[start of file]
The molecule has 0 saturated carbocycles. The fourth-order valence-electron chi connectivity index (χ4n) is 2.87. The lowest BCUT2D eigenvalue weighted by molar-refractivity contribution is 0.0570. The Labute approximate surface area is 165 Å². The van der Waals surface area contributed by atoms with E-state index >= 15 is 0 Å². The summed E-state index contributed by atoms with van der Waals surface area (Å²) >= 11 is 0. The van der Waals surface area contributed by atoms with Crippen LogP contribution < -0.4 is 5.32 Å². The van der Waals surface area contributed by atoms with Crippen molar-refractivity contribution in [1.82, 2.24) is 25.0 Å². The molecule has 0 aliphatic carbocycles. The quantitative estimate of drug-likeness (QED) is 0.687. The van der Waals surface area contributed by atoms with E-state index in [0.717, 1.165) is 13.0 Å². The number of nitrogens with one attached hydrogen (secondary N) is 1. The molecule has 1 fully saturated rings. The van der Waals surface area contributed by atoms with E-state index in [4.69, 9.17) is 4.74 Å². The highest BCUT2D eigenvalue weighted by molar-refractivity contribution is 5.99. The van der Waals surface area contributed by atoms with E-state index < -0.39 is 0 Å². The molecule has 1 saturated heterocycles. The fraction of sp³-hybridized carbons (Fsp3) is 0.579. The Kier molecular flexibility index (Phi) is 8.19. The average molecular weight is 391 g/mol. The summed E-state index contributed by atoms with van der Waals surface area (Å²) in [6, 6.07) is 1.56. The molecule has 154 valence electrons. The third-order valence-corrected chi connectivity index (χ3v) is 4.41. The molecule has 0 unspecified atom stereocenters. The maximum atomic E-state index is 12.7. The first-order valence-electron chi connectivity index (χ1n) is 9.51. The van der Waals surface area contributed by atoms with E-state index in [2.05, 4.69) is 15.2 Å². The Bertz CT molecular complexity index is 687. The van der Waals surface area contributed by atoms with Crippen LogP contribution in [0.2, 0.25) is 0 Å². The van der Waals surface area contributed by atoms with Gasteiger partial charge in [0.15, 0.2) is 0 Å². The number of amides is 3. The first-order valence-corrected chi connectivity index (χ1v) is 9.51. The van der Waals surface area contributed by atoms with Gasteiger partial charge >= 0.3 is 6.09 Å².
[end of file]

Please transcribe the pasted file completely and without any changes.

The molecule has 0 saturated carbocycles. The fourth-order valence-electron chi connectivity index (χ4n) is 2.87. The lowest BCUT2D eigenvalue weighted by molar-refractivity contribution is 0.0570. The Labute approximate surface area is 165 Å². The van der Waals surface area contributed by atoms with E-state index >= 15 is 0 Å². The summed E-state index contributed by atoms with van der Waals surface area (Å²) >= 11 is 0. The van der Waals surface area contributed by atoms with Crippen LogP contribution < -0.4 is 5.32 Å². The van der Waals surface area contributed by atoms with Crippen molar-refractivity contribution in [1.82, 2.24) is 25.0 Å². The molecule has 0 aliphatic carbocycles. The quantitative estimate of drug-likeness (QED) is 0.687. The van der Waals surface area contributed by atoms with E-state index in [0.717, 1.165) is 13.0 Å². The number of nitrogens with one attached hydrogen (secondary N) is 1. The molecule has 1 fully saturated rings. The van der Waals surface area contributed by atoms with E-state index in [4.69, 9.17) is 4.74 Å². The highest BCUT2D eigenvalue weighted by molar-refractivity contribution is 5.99. The van der Waals surface area contributed by atoms with E-state index < -0.39 is 0 Å². The molecule has 1 saturated heterocycles. The fraction of sp³-hybridized carbons (Fsp3) is 0.579. The Kier molecular flexibility index (Phi) is 8.19. The average molecular weight is 391 g/mol. The summed E-state index contributed by atoms with van der Waals surface area (Å²) in [6, 6.07) is 1.56. The molecule has 154 valence electrons. The third-order valence-corrected chi connectivity index (χ3v) is 4.41. The molecule has 0 unspecified atom stereocenters. The maximum atomic E-state index is 12.7. The first-order valence-electron chi connectivity index (χ1n) is 9.51. The van der Waals surface area contributed by atoms with E-state index in [2.05, 4.69) is 15.2 Å². The Bertz CT molecular complexity index is 687. The van der Waals surface area contributed by atoms with Crippen LogP contribution in [0.2, 0.25) is 0 Å². The van der Waals surface area contributed by atoms with Gasteiger partial charge in [0.15, 0.2) is 0 Å². The number of amides is 3. The first-order valence-corrected chi connectivity index (χ1v) is 9.51. The van der Waals surface area contributed by atoms with Gasteiger partial charge >= 0.3 is 6.09 Å².